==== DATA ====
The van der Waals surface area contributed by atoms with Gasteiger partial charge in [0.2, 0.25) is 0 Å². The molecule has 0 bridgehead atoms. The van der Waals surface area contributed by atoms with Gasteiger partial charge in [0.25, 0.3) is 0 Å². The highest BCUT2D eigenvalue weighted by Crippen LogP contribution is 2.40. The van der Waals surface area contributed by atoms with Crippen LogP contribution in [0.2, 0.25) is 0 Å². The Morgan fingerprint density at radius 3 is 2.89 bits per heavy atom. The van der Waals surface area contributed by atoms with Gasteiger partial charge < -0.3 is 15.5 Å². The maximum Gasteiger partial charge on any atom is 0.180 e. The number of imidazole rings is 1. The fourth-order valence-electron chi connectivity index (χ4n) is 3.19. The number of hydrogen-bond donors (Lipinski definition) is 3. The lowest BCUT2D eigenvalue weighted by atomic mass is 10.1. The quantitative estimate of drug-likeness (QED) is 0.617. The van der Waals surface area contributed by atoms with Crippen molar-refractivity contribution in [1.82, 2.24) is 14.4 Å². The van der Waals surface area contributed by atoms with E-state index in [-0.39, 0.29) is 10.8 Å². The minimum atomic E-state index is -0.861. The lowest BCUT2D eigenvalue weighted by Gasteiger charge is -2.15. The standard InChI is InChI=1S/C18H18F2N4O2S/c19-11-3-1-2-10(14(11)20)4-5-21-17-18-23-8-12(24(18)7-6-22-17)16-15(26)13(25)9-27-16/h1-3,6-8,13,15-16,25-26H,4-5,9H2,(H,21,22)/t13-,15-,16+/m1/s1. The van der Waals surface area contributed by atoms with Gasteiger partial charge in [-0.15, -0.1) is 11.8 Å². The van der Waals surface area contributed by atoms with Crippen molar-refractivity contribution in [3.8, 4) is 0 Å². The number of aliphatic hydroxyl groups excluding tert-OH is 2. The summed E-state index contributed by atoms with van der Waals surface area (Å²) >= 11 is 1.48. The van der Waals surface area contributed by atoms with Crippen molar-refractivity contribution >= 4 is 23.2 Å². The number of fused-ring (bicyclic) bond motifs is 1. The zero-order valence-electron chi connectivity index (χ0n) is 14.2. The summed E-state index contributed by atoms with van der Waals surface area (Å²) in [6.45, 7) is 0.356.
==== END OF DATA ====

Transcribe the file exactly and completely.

The van der Waals surface area contributed by atoms with Gasteiger partial charge in [0.2, 0.25) is 0 Å². The molecule has 0 bridgehead atoms. The van der Waals surface area contributed by atoms with Gasteiger partial charge in [0.25, 0.3) is 0 Å². The highest BCUT2D eigenvalue weighted by Crippen LogP contribution is 2.40. The van der Waals surface area contributed by atoms with Crippen LogP contribution in [0.2, 0.25) is 0 Å². The Morgan fingerprint density at radius 3 is 2.89 bits per heavy atom. The van der Waals surface area contributed by atoms with Gasteiger partial charge < -0.3 is 15.5 Å². The maximum Gasteiger partial charge on any atom is 0.180 e. The number of imidazole rings is 1. The fourth-order valence-electron chi connectivity index (χ4n) is 3.19. The number of hydrogen-bond donors (Lipinski definition) is 3. The lowest BCUT2D eigenvalue weighted by atomic mass is 10.1. The quantitative estimate of drug-likeness (QED) is 0.617. The van der Waals surface area contributed by atoms with Crippen molar-refractivity contribution in [1.82, 2.24) is 14.4 Å². The van der Waals surface area contributed by atoms with E-state index in [-0.39, 0.29) is 10.8 Å². The minimum atomic E-state index is -0.861. The lowest BCUT2D eigenvalue weighted by Gasteiger charge is -2.15. The standard InChI is InChI=1S/C18H18F2N4O2S/c19-11-3-1-2-10(14(11)20)4-5-21-17-18-23-8-12(24(18)7-6-22-17)16-15(26)13(25)9-27-16/h1-3,6-8,13,15-16,25-26H,4-5,9H2,(H,21,22)/t13-,15-,16+/m1/s1. The van der Waals surface area contributed by atoms with Gasteiger partial charge in [-0.15, -0.1) is 11.8 Å². The van der Waals surface area contributed by atoms with Crippen molar-refractivity contribution in [3.8, 4) is 0 Å². The number of aliphatic hydroxyl groups excluding tert-OH is 2. The summed E-state index contributed by atoms with van der Waals surface area (Å²) >= 11 is 1.48. The van der Waals surface area contributed by atoms with Crippen molar-refractivity contribution >= 4 is 23.2 Å². The number of fused-ring (bicyclic) bond motifs is 1. The zero-order valence-electron chi connectivity index (χ0n) is 14.2. The summed E-state index contributed by atoms with van der Waals surface area (Å²) in [6.45, 7) is 0.356.